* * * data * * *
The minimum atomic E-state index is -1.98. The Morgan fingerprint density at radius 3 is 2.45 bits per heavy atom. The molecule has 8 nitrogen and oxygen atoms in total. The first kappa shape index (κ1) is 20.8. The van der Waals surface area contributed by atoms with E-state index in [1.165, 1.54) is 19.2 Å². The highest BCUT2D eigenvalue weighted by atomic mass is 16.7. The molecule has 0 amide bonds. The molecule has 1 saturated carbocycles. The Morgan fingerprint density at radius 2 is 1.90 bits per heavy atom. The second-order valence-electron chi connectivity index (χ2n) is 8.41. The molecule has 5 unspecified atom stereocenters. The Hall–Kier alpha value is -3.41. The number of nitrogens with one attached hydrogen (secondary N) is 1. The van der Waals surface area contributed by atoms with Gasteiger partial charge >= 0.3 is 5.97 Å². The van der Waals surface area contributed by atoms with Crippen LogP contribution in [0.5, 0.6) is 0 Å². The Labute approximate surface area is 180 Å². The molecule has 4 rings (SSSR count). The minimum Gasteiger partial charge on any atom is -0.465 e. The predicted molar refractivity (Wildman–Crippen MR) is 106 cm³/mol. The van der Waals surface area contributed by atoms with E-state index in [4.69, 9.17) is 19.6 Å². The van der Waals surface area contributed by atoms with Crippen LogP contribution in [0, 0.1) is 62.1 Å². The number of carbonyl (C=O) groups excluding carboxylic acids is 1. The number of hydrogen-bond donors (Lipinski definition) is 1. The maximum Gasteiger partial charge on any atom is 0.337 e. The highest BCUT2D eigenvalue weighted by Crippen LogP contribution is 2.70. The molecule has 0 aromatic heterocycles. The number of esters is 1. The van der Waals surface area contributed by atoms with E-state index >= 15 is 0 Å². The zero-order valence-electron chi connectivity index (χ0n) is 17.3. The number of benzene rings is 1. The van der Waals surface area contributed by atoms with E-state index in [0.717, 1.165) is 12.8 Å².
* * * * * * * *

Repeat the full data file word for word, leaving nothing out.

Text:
The minimum atomic E-state index is -1.98. The Morgan fingerprint density at radius 3 is 2.45 bits per heavy atom. The molecule has 8 nitrogen and oxygen atoms in total. The first kappa shape index (κ1) is 20.8. The van der Waals surface area contributed by atoms with E-state index in [1.165, 1.54) is 19.2 Å². The highest BCUT2D eigenvalue weighted by atomic mass is 16.7. The molecule has 0 amide bonds. The molecule has 1 saturated carbocycles. The Morgan fingerprint density at radius 2 is 1.90 bits per heavy atom. The second-order valence-electron chi connectivity index (χ2n) is 8.41. The molecule has 5 unspecified atom stereocenters. The Hall–Kier alpha value is -3.41. The number of nitrogens with one attached hydrogen (secondary N) is 1. The van der Waals surface area contributed by atoms with Gasteiger partial charge >= 0.3 is 5.97 Å². The van der Waals surface area contributed by atoms with Crippen LogP contribution in [0.5, 0.6) is 0 Å². The Labute approximate surface area is 180 Å². The molecule has 4 rings (SSSR count). The minimum Gasteiger partial charge on any atom is -0.465 e. The predicted molar refractivity (Wildman–Crippen MR) is 106 cm³/mol. The van der Waals surface area contributed by atoms with E-state index in [4.69, 9.17) is 19.6 Å². The van der Waals surface area contributed by atoms with Crippen LogP contribution in [0, 0.1) is 62.1 Å². The number of carbonyl (C=O) groups excluding carboxylic acids is 1. The number of hydrogen-bond donors (Lipinski definition) is 1. The maximum Gasteiger partial charge on any atom is 0.337 e. The highest BCUT2D eigenvalue weighted by Crippen LogP contribution is 2.70. The molecule has 0 aromatic heterocycles. The number of esters is 1. The van der Waals surface area contributed by atoms with E-state index >= 15 is 0 Å². The zero-order valence-electron chi connectivity index (χ0n) is 17.3. The number of benzene rings is 1. The van der Waals surface area contributed by atoms with E-state index in [0.717, 1.165) is 12.8 Å².